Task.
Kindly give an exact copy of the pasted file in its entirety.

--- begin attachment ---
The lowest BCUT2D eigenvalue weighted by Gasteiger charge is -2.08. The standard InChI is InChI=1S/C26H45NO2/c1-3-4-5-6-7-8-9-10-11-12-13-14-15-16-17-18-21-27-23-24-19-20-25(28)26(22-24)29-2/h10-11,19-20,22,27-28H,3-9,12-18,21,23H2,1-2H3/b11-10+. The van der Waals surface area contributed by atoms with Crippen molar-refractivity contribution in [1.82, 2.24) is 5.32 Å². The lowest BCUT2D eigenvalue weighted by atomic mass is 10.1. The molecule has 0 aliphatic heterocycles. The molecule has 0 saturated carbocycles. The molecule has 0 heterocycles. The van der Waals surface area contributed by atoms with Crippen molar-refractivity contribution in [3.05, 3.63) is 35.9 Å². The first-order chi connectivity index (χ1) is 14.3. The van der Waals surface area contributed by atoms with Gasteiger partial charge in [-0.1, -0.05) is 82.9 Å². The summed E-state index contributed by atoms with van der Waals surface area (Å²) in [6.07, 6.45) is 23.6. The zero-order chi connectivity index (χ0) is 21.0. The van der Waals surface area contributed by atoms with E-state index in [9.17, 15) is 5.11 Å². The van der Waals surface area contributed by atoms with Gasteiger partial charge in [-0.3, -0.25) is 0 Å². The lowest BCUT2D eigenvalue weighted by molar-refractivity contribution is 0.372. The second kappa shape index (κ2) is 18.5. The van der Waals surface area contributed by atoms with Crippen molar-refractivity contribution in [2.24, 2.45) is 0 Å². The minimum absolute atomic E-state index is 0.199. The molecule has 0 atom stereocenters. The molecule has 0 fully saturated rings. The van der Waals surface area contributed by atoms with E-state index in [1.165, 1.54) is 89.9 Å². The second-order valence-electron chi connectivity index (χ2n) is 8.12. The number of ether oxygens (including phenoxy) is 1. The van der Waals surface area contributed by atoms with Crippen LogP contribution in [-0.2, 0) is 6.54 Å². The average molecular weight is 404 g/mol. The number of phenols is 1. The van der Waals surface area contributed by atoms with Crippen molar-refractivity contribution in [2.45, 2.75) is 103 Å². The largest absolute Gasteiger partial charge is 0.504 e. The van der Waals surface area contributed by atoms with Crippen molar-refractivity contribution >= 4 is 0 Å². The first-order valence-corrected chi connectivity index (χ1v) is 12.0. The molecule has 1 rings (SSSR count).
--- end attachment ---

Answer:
The lowest BCUT2D eigenvalue weighted by Gasteiger charge is -2.08. The standard InChI is InChI=1S/C26H45NO2/c1-3-4-5-6-7-8-9-10-11-12-13-14-15-16-17-18-21-27-23-24-19-20-25(28)26(22-24)29-2/h10-11,19-20,22,27-28H,3-9,12-18,21,23H2,1-2H3/b11-10+. The van der Waals surface area contributed by atoms with Crippen molar-refractivity contribution in [1.82, 2.24) is 5.32 Å². The lowest BCUT2D eigenvalue weighted by atomic mass is 10.1. The molecule has 0 aliphatic heterocycles. The molecule has 0 saturated carbocycles. The molecule has 0 heterocycles. The van der Waals surface area contributed by atoms with Crippen molar-refractivity contribution in [3.05, 3.63) is 35.9 Å². The first-order chi connectivity index (χ1) is 14.3. The van der Waals surface area contributed by atoms with Gasteiger partial charge in [-0.1, -0.05) is 82.9 Å². The summed E-state index contributed by atoms with van der Waals surface area (Å²) in [6.07, 6.45) is 23.6. The zero-order chi connectivity index (χ0) is 21.0. The van der Waals surface area contributed by atoms with E-state index in [9.17, 15) is 5.11 Å². The van der Waals surface area contributed by atoms with Gasteiger partial charge in [-0.3, -0.25) is 0 Å². The lowest BCUT2D eigenvalue weighted by molar-refractivity contribution is 0.372. The second kappa shape index (κ2) is 18.5. The van der Waals surface area contributed by atoms with Crippen molar-refractivity contribution in [2.24, 2.45) is 0 Å². The minimum absolute atomic E-state index is 0.199. The molecule has 0 atom stereocenters. The molecule has 0 fully saturated rings. The van der Waals surface area contributed by atoms with E-state index in [1.165, 1.54) is 89.9 Å². The second-order valence-electron chi connectivity index (χ2n) is 8.12. The number of ether oxygens (including phenoxy) is 1. The van der Waals surface area contributed by atoms with Crippen LogP contribution in [-0.2, 0) is 6.54 Å². The average molecular weight is 404 g/mol. The number of phenols is 1. The van der Waals surface area contributed by atoms with Crippen molar-refractivity contribution in [2.45, 2.75) is 103 Å². The largest absolute Gasteiger partial charge is 0.504 e. The van der Waals surface area contributed by atoms with Crippen molar-refractivity contribution >= 4 is 0 Å². The first-order valence-corrected chi connectivity index (χ1v) is 12.0. The molecule has 1 rings (SSSR count).